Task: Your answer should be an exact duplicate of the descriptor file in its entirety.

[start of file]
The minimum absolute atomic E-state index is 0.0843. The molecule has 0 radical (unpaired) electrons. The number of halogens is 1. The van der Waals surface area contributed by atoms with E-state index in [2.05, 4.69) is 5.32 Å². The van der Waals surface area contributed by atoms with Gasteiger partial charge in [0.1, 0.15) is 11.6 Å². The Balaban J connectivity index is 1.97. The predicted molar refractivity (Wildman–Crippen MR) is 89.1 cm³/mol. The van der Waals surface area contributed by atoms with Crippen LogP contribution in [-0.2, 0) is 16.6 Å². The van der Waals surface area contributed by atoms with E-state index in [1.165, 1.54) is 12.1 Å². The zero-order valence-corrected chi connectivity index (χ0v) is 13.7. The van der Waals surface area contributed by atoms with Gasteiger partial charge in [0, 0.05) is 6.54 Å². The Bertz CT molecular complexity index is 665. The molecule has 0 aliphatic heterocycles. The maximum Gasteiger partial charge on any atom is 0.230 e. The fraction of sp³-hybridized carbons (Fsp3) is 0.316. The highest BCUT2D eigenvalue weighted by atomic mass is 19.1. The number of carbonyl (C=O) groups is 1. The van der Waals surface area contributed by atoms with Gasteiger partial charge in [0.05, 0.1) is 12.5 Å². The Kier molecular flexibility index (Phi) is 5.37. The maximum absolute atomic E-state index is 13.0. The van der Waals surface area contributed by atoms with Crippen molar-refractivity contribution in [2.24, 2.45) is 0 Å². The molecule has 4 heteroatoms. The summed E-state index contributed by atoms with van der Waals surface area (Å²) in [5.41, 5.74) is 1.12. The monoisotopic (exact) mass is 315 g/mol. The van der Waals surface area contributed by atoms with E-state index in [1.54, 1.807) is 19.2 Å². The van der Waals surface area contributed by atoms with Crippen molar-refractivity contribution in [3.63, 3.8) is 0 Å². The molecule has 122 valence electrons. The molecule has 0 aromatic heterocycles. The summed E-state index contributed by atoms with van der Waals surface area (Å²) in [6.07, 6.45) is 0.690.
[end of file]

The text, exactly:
The minimum absolute atomic E-state index is 0.0843. The molecule has 0 radical (unpaired) electrons. The number of halogens is 1. The van der Waals surface area contributed by atoms with E-state index in [2.05, 4.69) is 5.32 Å². The van der Waals surface area contributed by atoms with Gasteiger partial charge in [0.1, 0.15) is 11.6 Å². The Balaban J connectivity index is 1.97. The predicted molar refractivity (Wildman–Crippen MR) is 89.1 cm³/mol. The van der Waals surface area contributed by atoms with Crippen LogP contribution in [-0.2, 0) is 16.6 Å². The van der Waals surface area contributed by atoms with E-state index in [1.165, 1.54) is 12.1 Å². The zero-order valence-corrected chi connectivity index (χ0v) is 13.7. The van der Waals surface area contributed by atoms with Gasteiger partial charge in [0, 0.05) is 6.54 Å². The Bertz CT molecular complexity index is 665. The molecule has 0 aliphatic heterocycles. The maximum Gasteiger partial charge on any atom is 0.230 e. The fraction of sp³-hybridized carbons (Fsp3) is 0.316. The highest BCUT2D eigenvalue weighted by atomic mass is 19.1. The number of carbonyl (C=O) groups is 1. The van der Waals surface area contributed by atoms with Gasteiger partial charge in [0.05, 0.1) is 12.5 Å². The Kier molecular flexibility index (Phi) is 5.37. The maximum absolute atomic E-state index is 13.0. The van der Waals surface area contributed by atoms with Crippen molar-refractivity contribution in [2.24, 2.45) is 0 Å². The molecule has 4 heteroatoms. The summed E-state index contributed by atoms with van der Waals surface area (Å²) in [5.41, 5.74) is 1.12. The monoisotopic (exact) mass is 315 g/mol. The van der Waals surface area contributed by atoms with E-state index in [1.54, 1.807) is 19.2 Å². The van der Waals surface area contributed by atoms with Crippen molar-refractivity contribution in [3.63, 3.8) is 0 Å². The molecule has 122 valence electrons. The molecule has 0 aromatic heterocycles. The summed E-state index contributed by atoms with van der Waals surface area (Å²) in [6.07, 6.45) is 0.690.